Does Investing in Stocks Provide a Monthly Income?

You can plan a stock portfolio that provides growth and income.

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Many investors think that they only way to make money out of stocks is to "buy low and sell high," as the old investing mantra states. And between the point of purchase and the point of selling, investors typically receive dividend payments, which are generally paid on a quarterly or annual basis. Investors may also receive long-term benefits from capital appreciation if they hold securities over an extended time frame. But if you do your homework, you can find stocks that generate monthly income and potentially provide an income stream that rises over time.


Monthly dividend payments give investors the options of using the funds to supplement their income, pay monthly bills or reinvest the dividends to purchase additional shares.

Income Through Dividends

A dividend is a distribution of company profits to shareholders. Not all stocks pay dividends, but the ones that do usually pay cash to investors every quarter. Some even make payments every month. If you assemble a collection of stocks that pay in overlapping quarters, you can construct a portfolio that generates monthly income.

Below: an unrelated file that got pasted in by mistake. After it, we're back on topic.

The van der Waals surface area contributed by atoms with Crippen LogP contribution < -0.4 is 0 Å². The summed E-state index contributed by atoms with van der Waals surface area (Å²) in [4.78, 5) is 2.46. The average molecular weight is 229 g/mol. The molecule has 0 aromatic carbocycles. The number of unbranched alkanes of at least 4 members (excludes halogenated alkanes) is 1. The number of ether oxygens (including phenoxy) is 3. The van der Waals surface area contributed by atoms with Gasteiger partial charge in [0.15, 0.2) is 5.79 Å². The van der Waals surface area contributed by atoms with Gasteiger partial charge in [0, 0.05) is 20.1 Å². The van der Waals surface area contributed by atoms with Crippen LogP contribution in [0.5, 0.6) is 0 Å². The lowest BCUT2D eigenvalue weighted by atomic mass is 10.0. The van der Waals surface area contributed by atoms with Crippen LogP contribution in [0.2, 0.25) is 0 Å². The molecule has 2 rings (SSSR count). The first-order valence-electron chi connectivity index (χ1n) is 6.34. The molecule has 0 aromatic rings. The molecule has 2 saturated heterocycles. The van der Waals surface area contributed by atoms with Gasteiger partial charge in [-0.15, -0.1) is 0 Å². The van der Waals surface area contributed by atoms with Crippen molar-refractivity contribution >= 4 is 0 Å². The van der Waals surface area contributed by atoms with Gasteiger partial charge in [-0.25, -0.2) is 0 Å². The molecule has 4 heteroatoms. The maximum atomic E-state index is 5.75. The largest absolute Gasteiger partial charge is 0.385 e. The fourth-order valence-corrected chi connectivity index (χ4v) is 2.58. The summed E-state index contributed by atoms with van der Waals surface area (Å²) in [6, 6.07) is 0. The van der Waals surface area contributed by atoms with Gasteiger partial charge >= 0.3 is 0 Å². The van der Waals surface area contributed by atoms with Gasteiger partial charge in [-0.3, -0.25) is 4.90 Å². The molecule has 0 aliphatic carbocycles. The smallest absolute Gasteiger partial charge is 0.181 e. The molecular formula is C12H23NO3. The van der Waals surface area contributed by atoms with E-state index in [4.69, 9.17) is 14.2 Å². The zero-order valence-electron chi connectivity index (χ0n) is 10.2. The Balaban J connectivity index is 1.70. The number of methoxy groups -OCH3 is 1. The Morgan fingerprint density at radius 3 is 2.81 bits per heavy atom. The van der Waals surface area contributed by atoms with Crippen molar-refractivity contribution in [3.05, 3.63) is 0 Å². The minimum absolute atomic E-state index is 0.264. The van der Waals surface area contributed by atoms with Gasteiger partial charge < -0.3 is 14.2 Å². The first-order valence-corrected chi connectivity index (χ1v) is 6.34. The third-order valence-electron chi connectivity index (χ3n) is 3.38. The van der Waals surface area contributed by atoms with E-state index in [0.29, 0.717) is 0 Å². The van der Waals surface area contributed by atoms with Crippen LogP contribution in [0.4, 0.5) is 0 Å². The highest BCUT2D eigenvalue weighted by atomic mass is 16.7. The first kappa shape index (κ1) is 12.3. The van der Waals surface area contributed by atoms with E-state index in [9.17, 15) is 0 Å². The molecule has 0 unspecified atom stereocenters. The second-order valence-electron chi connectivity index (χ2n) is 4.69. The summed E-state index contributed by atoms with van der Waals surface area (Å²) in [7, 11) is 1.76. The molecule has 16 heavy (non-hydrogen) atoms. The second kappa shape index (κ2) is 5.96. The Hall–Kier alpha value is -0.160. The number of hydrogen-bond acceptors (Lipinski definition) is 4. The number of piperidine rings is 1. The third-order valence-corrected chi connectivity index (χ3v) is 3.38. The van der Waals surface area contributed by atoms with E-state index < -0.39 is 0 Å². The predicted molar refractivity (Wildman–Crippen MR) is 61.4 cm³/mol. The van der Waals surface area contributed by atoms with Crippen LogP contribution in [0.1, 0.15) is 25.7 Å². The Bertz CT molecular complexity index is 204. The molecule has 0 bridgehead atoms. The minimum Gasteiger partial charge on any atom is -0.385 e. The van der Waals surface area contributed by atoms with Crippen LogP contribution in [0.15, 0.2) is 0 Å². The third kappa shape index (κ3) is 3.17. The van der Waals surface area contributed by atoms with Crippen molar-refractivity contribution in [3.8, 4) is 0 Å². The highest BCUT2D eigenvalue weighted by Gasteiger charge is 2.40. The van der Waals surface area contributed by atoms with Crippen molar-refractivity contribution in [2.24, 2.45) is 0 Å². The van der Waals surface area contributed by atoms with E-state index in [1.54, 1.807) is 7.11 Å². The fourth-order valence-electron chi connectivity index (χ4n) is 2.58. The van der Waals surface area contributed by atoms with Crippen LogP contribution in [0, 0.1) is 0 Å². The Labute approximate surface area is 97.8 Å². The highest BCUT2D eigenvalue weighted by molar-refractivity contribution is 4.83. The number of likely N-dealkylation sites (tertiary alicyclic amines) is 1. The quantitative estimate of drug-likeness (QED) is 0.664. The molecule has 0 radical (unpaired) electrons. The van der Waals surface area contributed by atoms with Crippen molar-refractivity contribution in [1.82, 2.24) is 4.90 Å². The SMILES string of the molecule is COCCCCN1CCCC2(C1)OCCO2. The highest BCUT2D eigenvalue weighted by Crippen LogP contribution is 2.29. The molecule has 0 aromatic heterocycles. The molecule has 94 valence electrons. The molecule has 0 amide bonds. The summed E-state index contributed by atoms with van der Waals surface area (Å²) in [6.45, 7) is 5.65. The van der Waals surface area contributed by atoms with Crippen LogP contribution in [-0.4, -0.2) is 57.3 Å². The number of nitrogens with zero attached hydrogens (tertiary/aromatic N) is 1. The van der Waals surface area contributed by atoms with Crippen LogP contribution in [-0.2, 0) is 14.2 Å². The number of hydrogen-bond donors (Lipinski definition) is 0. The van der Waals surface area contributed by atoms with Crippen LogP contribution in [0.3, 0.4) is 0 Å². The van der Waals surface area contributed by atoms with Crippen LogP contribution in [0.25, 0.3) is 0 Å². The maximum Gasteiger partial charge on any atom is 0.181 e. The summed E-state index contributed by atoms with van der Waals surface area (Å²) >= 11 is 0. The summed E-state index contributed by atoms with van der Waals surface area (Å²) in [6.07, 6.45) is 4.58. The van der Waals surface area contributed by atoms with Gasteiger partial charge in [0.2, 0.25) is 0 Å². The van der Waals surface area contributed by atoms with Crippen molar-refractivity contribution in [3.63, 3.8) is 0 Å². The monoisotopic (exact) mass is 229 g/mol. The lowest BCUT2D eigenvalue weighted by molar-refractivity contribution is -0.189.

For example, if you own one stock that pays in January, April, July and October, you can buy one that pays in February, May, August and November and another that pays in March, June, September and December. Then, you'll receive a dividend payout every single month.

Dividend Aristocrats

Some stocks, known as dividend aristocrats, are the elites of the dividend-paying stock world. To qualify as a dividend aristocrat, a company must be a member of the Standard & Poor's 500 Index, meet certain size and liquidity requirements and have at least 25 years of consecutive dividend increases.

If you invest in companies that continually raise their dividends, your income portfolio can likely keep up with the pace of inflation. This gives a stock-based income portfolio an edge over traditional fixed-income investments, such as bonds, as their static income payouts are eroded over time by inflation.

Although past performance doesn't guarantee future results, companies with the level of size and dependability as the dividend aristocrats can form the bedrock of an income investing plan that uses stocks.

Income Through Capital Appreciation

The stock market can be a volatile place. Stocks that pay dividends are still stocks, and even dividend aristocrats can fluctuate wildly in value. Insurance company Aflac, for example, dropped more than 83 percent during the 2007-09 financial collapse. However, the company went on to reach new highs just a few years later. With the long-term average stock market return approaching 10 percent, if you're a long-term investor, you can expect some capital appreciation on top of your quarterly dividends.

If your stock portfolio gains in value, you can sell the profits and use that capital to generate additional income. For example, if your portfolio rises 5 percent per year, you can sell those gains and add that 5 percent to your income. If that portfolio also generates a 4 percent income yield, your total income for the year would be 9 percent.